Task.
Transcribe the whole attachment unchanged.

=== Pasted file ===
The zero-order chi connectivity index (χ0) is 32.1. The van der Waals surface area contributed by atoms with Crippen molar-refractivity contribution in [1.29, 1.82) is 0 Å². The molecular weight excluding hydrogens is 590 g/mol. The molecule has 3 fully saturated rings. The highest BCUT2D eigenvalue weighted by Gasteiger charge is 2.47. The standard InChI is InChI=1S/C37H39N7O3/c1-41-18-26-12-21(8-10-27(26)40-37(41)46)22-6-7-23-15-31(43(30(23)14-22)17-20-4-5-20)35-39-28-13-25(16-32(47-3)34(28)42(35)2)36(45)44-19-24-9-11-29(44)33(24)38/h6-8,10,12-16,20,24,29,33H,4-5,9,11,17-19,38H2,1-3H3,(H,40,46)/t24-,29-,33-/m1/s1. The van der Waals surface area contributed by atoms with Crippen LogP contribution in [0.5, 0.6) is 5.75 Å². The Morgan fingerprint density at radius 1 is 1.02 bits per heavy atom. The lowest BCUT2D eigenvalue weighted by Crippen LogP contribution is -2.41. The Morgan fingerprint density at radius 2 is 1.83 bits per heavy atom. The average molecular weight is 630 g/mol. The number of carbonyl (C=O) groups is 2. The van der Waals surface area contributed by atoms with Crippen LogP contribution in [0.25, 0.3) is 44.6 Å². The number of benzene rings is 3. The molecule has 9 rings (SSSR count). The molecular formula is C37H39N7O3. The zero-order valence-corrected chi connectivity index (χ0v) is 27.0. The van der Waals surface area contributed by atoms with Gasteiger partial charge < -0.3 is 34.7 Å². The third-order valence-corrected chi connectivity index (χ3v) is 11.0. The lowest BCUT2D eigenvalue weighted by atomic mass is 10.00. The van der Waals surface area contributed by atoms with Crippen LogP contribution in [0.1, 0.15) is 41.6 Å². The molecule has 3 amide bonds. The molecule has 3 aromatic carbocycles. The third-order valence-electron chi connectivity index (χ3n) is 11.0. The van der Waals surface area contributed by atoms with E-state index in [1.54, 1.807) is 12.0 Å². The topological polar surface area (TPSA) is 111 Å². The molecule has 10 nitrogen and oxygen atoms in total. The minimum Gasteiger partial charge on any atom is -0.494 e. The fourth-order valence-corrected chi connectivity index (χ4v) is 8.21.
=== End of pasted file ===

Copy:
The zero-order chi connectivity index (χ0) is 32.1. The van der Waals surface area contributed by atoms with Crippen molar-refractivity contribution in [1.29, 1.82) is 0 Å². The molecular weight excluding hydrogens is 590 g/mol. The molecule has 3 fully saturated rings. The highest BCUT2D eigenvalue weighted by Gasteiger charge is 2.47. The standard InChI is InChI=1S/C37H39N7O3/c1-41-18-26-12-21(8-10-27(26)40-37(41)46)22-6-7-23-15-31(43(30(23)14-22)17-20-4-5-20)35-39-28-13-25(16-32(47-3)34(28)42(35)2)36(45)44-19-24-9-11-29(44)33(24)38/h6-8,10,12-16,20,24,29,33H,4-5,9,11,17-19,38H2,1-3H3,(H,40,46)/t24-,29-,33-/m1/s1. The van der Waals surface area contributed by atoms with Crippen LogP contribution in [0.5, 0.6) is 5.75 Å². The Morgan fingerprint density at radius 1 is 1.02 bits per heavy atom. The lowest BCUT2D eigenvalue weighted by Crippen LogP contribution is -2.41. The Morgan fingerprint density at radius 2 is 1.83 bits per heavy atom. The average molecular weight is 630 g/mol. The number of carbonyl (C=O) groups is 2. The van der Waals surface area contributed by atoms with Crippen LogP contribution in [0.25, 0.3) is 44.6 Å². The number of benzene rings is 3. The molecule has 9 rings (SSSR count). The molecular formula is C37H39N7O3. The zero-order valence-corrected chi connectivity index (χ0v) is 27.0. The van der Waals surface area contributed by atoms with Gasteiger partial charge < -0.3 is 34.7 Å². The third-order valence-corrected chi connectivity index (χ3v) is 11.0. The lowest BCUT2D eigenvalue weighted by atomic mass is 10.00. The van der Waals surface area contributed by atoms with Crippen LogP contribution in [0.1, 0.15) is 41.6 Å². The molecule has 3 amide bonds. The molecule has 3 aromatic carbocycles. The third-order valence-electron chi connectivity index (χ3n) is 11.0. The van der Waals surface area contributed by atoms with E-state index in [1.54, 1.807) is 12.0 Å². The topological polar surface area (TPSA) is 111 Å². The molecule has 10 nitrogen and oxygen atoms in total. The minimum Gasteiger partial charge on any atom is -0.494 e. The fourth-order valence-corrected chi connectivity index (χ4v) is 8.21.